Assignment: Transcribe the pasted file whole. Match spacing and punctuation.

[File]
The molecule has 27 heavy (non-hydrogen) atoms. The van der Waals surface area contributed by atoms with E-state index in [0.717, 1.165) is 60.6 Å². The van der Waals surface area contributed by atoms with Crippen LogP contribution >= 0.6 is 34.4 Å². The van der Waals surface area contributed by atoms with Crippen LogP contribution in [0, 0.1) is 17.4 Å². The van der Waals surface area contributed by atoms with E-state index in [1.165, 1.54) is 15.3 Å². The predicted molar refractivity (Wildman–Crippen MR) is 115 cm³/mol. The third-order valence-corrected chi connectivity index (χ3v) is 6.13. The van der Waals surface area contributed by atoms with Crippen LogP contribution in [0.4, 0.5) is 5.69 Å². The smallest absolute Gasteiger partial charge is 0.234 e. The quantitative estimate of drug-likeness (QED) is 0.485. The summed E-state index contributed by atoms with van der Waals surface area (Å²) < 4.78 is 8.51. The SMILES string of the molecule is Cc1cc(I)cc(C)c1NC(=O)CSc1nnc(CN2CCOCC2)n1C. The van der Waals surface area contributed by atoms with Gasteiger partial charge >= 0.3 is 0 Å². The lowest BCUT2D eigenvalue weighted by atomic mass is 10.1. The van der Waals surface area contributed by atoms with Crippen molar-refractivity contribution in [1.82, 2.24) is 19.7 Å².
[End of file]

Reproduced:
The molecule has 27 heavy (non-hydrogen) atoms. The van der Waals surface area contributed by atoms with E-state index in [0.717, 1.165) is 60.6 Å². The van der Waals surface area contributed by atoms with Crippen LogP contribution >= 0.6 is 34.4 Å². The van der Waals surface area contributed by atoms with Crippen LogP contribution in [0, 0.1) is 17.4 Å². The van der Waals surface area contributed by atoms with E-state index in [1.165, 1.54) is 15.3 Å². The predicted molar refractivity (Wildman–Crippen MR) is 115 cm³/mol. The third-order valence-corrected chi connectivity index (χ3v) is 6.13. The van der Waals surface area contributed by atoms with Crippen LogP contribution in [0.4, 0.5) is 5.69 Å². The smallest absolute Gasteiger partial charge is 0.234 e. The quantitative estimate of drug-likeness (QED) is 0.485. The summed E-state index contributed by atoms with van der Waals surface area (Å²) < 4.78 is 8.51. The SMILES string of the molecule is Cc1cc(I)cc(C)c1NC(=O)CSc1nnc(CN2CCOCC2)n1C. The van der Waals surface area contributed by atoms with Gasteiger partial charge >= 0.3 is 0 Å². The lowest BCUT2D eigenvalue weighted by atomic mass is 10.1. The van der Waals surface area contributed by atoms with Crippen molar-refractivity contribution in [1.82, 2.24) is 19.7 Å².